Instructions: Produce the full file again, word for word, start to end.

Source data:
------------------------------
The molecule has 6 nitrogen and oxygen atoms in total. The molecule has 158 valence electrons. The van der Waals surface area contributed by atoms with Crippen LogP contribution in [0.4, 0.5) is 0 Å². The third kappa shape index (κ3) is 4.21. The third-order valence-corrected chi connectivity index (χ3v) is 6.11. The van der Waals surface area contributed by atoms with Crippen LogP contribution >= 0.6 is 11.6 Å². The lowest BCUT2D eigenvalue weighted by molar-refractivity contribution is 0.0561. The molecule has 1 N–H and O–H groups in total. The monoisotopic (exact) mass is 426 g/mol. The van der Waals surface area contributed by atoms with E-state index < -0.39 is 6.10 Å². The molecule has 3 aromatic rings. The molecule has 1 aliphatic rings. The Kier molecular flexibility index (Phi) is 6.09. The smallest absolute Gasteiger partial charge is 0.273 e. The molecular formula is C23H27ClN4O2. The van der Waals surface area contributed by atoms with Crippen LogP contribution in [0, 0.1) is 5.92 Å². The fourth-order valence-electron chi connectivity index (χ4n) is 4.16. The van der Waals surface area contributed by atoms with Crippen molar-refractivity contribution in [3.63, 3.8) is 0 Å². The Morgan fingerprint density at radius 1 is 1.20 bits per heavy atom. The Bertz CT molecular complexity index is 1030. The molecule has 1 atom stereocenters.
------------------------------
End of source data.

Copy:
The molecule has 6 nitrogen and oxygen atoms in total. The molecule has 158 valence electrons. The van der Waals surface area contributed by atoms with Crippen LogP contribution in [0.4, 0.5) is 0 Å². The third kappa shape index (κ3) is 4.21. The third-order valence-corrected chi connectivity index (χ3v) is 6.11. The van der Waals surface area contributed by atoms with Crippen LogP contribution >= 0.6 is 11.6 Å². The lowest BCUT2D eigenvalue weighted by molar-refractivity contribution is 0.0561. The molecule has 1 N–H and O–H groups in total. The monoisotopic (exact) mass is 426 g/mol. The van der Waals surface area contributed by atoms with E-state index < -0.39 is 6.10 Å². The molecule has 3 aromatic rings. The molecule has 1 aliphatic rings. The Kier molecular flexibility index (Phi) is 6.09. The smallest absolute Gasteiger partial charge is 0.273 e. The molecular formula is C23H27ClN4O2. The van der Waals surface area contributed by atoms with Crippen LogP contribution in [0, 0.1) is 5.92 Å². The fourth-order valence-electron chi connectivity index (χ4n) is 4.16. The van der Waals surface area contributed by atoms with Crippen molar-refractivity contribution in [3.63, 3.8) is 0 Å². The Morgan fingerprint density at radius 1 is 1.20 bits per heavy atom. The Bertz CT molecular complexity index is 1030. The molecule has 1 atom stereocenters.